Danger of damaged fuel pump at gas station?

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suezek

Well-known member
Joined
Feb 21, 2010
Posts
84
Location
Durango, CO and Scottsdale, AZ
This week I was sitting on the patio at Toms Thumb Market deli in Scottsdale and was stunned to watch a woman in a UHaul truck tip a fuel pump at the adjoining gas station. She hit the pump by misjudging the rear swing on the truck. I sat there wondering if and when and how the pump was going to a) explode b) catch fire and if and when and how the other 12 pumps would do the same. Then I wondered if I should a) leave quickly or b) watch what happened next. My question now is what if I ever hit a gas pump, what is one supposed to do? When does one walk quietly inside to the attendant and when should you get the hey out of there? I certainly see the obvious if it is on fire or exploding but what about the moments in between? Should you move your coach away from the pump or not? If the attendant doesn't appear is one supposed to look for a shut off valve? If you move your coach are you leaving the scene of your accident and if you touch the shut off valve are you breaking some law?
I am praying of course that this will never happen to any of us.
 
The way the pumps are designed she is very unlikely to cause a fire doing that, Unless, of course, the fuel pump is on a "lot" in Hollywood.  All sorts of things blow up there that do not anywhere eles.

What may happen is the pump will shut off, or the attendent may well hit the kill switch.
 
Most states require that a KILL switch be installed where it is readily accessable to users; just press it! I'd drive away from the pump in any case, but if the pump is off there is little danger. OTOH, if it's running, run not walk to the KILL switch.

Ernie
 
suezek said:
This week I was sitting on the patio at Toms Thumb Market deli in Scottsdale and was stunned to watch a woman in a UHaul truck tip a fuel pump at the adjoining gas station. She hit the pump by misjudging the rear swing on the truck.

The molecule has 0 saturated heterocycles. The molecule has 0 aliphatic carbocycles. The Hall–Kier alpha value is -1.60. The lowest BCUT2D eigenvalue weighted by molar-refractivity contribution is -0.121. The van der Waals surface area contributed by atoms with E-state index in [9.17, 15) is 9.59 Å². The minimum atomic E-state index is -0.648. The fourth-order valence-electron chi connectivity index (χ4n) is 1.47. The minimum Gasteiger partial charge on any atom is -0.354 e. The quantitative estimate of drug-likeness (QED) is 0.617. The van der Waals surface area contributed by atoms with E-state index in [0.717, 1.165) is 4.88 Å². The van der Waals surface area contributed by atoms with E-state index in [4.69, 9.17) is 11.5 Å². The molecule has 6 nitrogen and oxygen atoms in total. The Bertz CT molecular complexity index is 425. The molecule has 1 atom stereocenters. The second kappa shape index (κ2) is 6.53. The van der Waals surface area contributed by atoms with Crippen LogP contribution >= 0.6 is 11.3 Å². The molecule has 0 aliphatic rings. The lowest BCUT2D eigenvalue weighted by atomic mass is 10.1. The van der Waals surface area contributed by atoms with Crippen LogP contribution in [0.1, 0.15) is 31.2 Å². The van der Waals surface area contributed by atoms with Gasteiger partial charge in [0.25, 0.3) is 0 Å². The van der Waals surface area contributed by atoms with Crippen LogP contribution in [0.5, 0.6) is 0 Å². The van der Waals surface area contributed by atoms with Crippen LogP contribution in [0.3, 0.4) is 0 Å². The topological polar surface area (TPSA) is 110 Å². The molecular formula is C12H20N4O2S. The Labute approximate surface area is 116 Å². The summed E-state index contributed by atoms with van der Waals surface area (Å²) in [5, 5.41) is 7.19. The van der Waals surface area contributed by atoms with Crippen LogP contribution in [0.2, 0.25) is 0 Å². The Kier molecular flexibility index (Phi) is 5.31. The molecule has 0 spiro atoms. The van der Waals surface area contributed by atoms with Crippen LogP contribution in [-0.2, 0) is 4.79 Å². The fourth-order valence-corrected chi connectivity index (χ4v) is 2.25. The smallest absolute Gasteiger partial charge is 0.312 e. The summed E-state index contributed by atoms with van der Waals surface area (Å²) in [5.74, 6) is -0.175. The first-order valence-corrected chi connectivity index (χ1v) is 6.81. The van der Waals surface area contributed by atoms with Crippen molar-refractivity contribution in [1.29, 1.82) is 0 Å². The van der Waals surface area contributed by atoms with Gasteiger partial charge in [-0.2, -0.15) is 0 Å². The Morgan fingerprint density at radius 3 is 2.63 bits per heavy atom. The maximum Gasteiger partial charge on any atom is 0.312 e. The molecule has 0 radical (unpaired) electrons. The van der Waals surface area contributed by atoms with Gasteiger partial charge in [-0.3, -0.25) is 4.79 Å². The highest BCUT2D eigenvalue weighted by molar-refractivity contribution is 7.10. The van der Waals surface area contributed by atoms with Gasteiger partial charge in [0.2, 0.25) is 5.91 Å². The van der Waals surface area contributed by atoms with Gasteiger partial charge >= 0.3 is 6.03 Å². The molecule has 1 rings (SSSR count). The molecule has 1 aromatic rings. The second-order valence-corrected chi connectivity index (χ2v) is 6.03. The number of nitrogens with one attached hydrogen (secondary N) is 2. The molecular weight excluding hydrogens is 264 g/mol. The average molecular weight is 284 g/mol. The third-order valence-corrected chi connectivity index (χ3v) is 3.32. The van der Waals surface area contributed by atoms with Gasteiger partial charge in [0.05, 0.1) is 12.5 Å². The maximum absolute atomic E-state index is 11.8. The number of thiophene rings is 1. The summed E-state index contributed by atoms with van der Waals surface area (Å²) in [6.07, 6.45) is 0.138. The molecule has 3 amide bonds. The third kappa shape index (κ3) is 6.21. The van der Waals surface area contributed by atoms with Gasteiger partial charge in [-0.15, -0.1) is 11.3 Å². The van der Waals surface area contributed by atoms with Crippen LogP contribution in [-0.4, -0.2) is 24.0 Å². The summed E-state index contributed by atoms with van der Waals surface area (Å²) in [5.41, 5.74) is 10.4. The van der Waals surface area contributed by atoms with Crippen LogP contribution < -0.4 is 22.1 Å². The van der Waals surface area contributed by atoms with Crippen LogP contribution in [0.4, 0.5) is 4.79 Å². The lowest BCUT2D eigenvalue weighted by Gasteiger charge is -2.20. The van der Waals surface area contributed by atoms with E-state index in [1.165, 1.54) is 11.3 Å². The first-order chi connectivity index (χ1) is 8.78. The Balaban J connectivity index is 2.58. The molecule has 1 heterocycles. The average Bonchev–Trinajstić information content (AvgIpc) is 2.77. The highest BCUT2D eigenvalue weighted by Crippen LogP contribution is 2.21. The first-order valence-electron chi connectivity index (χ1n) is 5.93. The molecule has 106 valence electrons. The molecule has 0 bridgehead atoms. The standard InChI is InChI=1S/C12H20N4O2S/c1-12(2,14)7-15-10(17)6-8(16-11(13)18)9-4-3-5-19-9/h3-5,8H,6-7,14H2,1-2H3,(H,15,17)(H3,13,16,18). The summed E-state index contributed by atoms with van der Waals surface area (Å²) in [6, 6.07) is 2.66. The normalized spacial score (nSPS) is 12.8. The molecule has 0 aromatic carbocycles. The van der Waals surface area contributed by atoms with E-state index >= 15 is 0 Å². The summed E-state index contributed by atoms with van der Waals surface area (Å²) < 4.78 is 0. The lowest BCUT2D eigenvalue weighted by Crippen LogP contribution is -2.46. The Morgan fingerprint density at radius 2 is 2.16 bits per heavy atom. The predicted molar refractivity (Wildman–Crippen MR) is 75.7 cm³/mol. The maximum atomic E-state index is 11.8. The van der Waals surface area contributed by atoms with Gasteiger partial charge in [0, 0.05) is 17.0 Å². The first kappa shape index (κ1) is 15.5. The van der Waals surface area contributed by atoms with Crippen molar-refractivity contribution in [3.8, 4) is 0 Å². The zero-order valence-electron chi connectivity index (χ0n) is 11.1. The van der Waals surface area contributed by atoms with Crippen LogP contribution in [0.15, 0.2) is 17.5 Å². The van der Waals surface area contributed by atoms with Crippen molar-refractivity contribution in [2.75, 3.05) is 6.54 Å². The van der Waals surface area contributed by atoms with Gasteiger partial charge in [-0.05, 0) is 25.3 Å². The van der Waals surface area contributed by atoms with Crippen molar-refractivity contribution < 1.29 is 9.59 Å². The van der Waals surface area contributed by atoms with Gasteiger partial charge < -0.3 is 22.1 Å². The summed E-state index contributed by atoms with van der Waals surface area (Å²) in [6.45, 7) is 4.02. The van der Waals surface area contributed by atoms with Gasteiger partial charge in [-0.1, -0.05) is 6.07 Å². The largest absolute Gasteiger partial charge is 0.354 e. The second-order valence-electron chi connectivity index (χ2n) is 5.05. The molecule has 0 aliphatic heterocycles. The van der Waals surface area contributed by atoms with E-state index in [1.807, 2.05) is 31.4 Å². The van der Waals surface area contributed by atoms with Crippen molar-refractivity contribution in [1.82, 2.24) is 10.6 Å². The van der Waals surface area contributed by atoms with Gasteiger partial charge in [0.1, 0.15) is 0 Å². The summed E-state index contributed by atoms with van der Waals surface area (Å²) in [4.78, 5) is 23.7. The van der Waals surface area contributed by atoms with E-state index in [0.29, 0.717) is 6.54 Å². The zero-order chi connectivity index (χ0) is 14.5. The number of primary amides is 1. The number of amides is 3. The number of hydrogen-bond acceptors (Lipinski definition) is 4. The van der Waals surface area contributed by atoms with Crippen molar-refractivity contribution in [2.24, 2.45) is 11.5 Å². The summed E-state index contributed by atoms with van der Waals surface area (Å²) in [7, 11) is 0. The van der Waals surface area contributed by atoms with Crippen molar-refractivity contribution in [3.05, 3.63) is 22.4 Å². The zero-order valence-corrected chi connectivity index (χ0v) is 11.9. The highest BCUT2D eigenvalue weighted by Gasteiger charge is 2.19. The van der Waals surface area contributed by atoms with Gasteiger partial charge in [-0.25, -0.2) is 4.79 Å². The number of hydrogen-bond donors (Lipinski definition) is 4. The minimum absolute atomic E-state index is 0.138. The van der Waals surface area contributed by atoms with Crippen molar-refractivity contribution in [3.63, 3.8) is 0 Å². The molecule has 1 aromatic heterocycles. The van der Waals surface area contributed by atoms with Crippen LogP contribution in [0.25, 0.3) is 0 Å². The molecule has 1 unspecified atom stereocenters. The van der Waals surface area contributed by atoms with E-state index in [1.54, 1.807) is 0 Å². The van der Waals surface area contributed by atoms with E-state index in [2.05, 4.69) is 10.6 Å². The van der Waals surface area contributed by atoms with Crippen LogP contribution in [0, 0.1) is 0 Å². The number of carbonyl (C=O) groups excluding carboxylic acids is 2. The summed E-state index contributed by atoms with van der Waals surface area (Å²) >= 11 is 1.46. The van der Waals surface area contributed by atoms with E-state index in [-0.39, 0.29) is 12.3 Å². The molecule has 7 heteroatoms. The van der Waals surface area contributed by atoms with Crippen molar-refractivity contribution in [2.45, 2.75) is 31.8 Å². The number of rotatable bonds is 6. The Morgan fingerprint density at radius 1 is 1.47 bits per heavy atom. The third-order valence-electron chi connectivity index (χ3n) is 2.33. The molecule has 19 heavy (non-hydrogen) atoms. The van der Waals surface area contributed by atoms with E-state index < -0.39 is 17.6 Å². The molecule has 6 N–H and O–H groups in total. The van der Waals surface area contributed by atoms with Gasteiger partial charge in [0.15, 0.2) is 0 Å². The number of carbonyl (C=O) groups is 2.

This sort of thing happens, in the greater scheme of things, fairly frequently, in the sense that if you are a repair tech for a petroleum distributor you'll end up fixing a couple of dispensers every month that have been hit by something.

I sat there wondering if and when and how the pump was going to a) explode b) catch fire and if and when and how the other 12 pumps would do the same.

There is a very real risk because modern fuel dispensers are fed by pressurized fuel  lines from in-tank submersible pumps.  We call them "gas pumps" out of habit because up until 1980s that's what they were, and they were fed by a suction line.  The new way of doing things is more reliable, but has greater risks in the event of a collision with a dispenser.

A former coworker of mine saw a gasoline dispenser take an unusually hard hit from an 18 wheeler driven by a rookie.  The dispenser was sheared clean off the island and there were geysers of fuel shooting up 20 feet in the air.  There was no fire.  It's rare for the collisions to be that dramatic.

Then I wondered if I should a) leave quickly or b) watch what happened next.

I would treat it like a gunfight, with the same attendant risks of 1) bodily harm, 2) misplaced blame, and 3) being subpoenaed.  I guess I wouldn't flee with the same degree of enthusiasm I would utilize for a methyl isocyanate leak.

My question now is what if I ever hit a gas pump, what is one supposed to do?

If you believe there is a fire hazard, use the emergency shutoff.  If the dispenser (gas pump) is fed by submersible pumps (as most are), there will be an emergency shutoff pushbutton visible from the dispenser location, at approximately eye level, clearly marked.  It may be protected by a piece of glass to discourage tampering, if so, smash the glass with a coffee cup or something else besides your hand.  Then push the button.